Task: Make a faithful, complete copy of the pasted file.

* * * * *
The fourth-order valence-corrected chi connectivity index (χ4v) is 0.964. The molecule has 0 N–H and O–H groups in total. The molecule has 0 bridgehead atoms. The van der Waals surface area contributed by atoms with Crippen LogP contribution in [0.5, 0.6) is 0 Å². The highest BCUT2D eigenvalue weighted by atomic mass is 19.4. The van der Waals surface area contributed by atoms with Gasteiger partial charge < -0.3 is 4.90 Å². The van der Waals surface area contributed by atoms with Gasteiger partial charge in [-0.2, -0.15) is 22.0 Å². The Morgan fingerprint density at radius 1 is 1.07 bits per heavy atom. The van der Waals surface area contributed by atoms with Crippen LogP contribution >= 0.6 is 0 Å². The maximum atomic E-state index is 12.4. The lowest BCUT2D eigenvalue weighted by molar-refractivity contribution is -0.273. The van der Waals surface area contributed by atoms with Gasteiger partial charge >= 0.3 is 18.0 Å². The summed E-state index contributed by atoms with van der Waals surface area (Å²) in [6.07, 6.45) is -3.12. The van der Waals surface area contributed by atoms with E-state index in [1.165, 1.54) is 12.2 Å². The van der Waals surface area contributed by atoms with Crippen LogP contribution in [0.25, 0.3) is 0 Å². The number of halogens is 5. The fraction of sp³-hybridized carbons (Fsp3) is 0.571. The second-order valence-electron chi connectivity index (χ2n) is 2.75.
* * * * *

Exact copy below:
The fourth-order valence-corrected chi connectivity index (χ4v) is 0.964. The molecule has 0 N–H and O–H groups in total. The molecule has 0 bridgehead atoms. The van der Waals surface area contributed by atoms with Crippen LogP contribution in [0.5, 0.6) is 0 Å². The highest BCUT2D eigenvalue weighted by atomic mass is 19.4. The van der Waals surface area contributed by atoms with Gasteiger partial charge < -0.3 is 4.90 Å². The van der Waals surface area contributed by atoms with Gasteiger partial charge in [-0.2, -0.15) is 22.0 Å². The Morgan fingerprint density at radius 1 is 1.07 bits per heavy atom. The van der Waals surface area contributed by atoms with Crippen LogP contribution >= 0.6 is 0 Å². The maximum atomic E-state index is 12.4. The lowest BCUT2D eigenvalue weighted by molar-refractivity contribution is -0.273. The van der Waals surface area contributed by atoms with Gasteiger partial charge >= 0.3 is 18.0 Å². The summed E-state index contributed by atoms with van der Waals surface area (Å²) in [6.07, 6.45) is -3.12. The van der Waals surface area contributed by atoms with E-state index in [1.165, 1.54) is 12.2 Å². The van der Waals surface area contributed by atoms with Crippen LogP contribution in [0.25, 0.3) is 0 Å². The number of halogens is 5. The fraction of sp³-hybridized carbons (Fsp3) is 0.571. The second-order valence-electron chi connectivity index (χ2n) is 2.75.